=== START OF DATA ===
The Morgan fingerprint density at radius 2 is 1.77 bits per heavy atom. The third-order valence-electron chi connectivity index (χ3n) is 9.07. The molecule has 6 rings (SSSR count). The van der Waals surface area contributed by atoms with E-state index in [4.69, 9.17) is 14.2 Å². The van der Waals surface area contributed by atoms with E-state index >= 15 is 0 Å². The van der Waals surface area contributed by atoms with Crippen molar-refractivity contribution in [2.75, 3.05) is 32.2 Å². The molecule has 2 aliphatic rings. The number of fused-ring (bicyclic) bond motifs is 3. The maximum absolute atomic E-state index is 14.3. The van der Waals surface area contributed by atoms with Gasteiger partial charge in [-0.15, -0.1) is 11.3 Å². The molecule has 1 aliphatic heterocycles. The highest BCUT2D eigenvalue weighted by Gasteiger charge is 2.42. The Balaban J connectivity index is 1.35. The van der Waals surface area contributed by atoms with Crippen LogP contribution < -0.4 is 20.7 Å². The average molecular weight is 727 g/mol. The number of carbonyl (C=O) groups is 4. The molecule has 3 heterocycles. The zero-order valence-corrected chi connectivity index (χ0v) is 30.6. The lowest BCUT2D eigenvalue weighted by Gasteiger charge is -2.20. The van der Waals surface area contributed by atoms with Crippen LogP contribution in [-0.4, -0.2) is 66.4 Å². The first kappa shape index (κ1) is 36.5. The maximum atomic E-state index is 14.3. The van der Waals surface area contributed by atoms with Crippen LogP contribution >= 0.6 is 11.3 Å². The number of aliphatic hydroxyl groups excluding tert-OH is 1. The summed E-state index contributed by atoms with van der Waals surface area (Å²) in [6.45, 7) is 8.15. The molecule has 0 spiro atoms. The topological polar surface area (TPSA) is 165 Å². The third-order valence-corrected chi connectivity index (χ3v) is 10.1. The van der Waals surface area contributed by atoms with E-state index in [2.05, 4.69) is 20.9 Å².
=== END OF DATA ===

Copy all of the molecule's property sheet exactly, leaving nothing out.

The Morgan fingerprint density at radius 2 is 1.77 bits per heavy atom. The third-order valence-electron chi connectivity index (χ3n) is 9.07. The molecule has 6 rings (SSSR count). The van der Waals surface area contributed by atoms with E-state index in [4.69, 9.17) is 14.2 Å². The van der Waals surface area contributed by atoms with E-state index >= 15 is 0 Å². The van der Waals surface area contributed by atoms with Crippen molar-refractivity contribution in [2.75, 3.05) is 32.2 Å². The molecule has 2 aliphatic rings. The number of fused-ring (bicyclic) bond motifs is 3. The maximum absolute atomic E-state index is 14.3. The van der Waals surface area contributed by atoms with Gasteiger partial charge in [-0.15, -0.1) is 11.3 Å². The molecule has 1 aliphatic heterocycles. The highest BCUT2D eigenvalue weighted by Gasteiger charge is 2.42. The Balaban J connectivity index is 1.35. The van der Waals surface area contributed by atoms with Crippen LogP contribution < -0.4 is 20.7 Å². The average molecular weight is 727 g/mol. The number of carbonyl (C=O) groups is 4. The molecule has 3 heterocycles. The zero-order valence-corrected chi connectivity index (χ0v) is 30.6. The lowest BCUT2D eigenvalue weighted by Gasteiger charge is -2.20. The van der Waals surface area contributed by atoms with Crippen LogP contribution in [-0.4, -0.2) is 66.4 Å². The first kappa shape index (κ1) is 36.5. The maximum atomic E-state index is 14.3. The van der Waals surface area contributed by atoms with Crippen LogP contribution >= 0.6 is 11.3 Å². The number of aliphatic hydroxyl groups excluding tert-OH is 1. The summed E-state index contributed by atoms with van der Waals surface area (Å²) in [6.45, 7) is 8.15. The molecule has 0 spiro atoms. The topological polar surface area (TPSA) is 165 Å². The third-order valence-corrected chi connectivity index (χ3v) is 10.1. The van der Waals surface area contributed by atoms with E-state index in [2.05, 4.69) is 20.9 Å².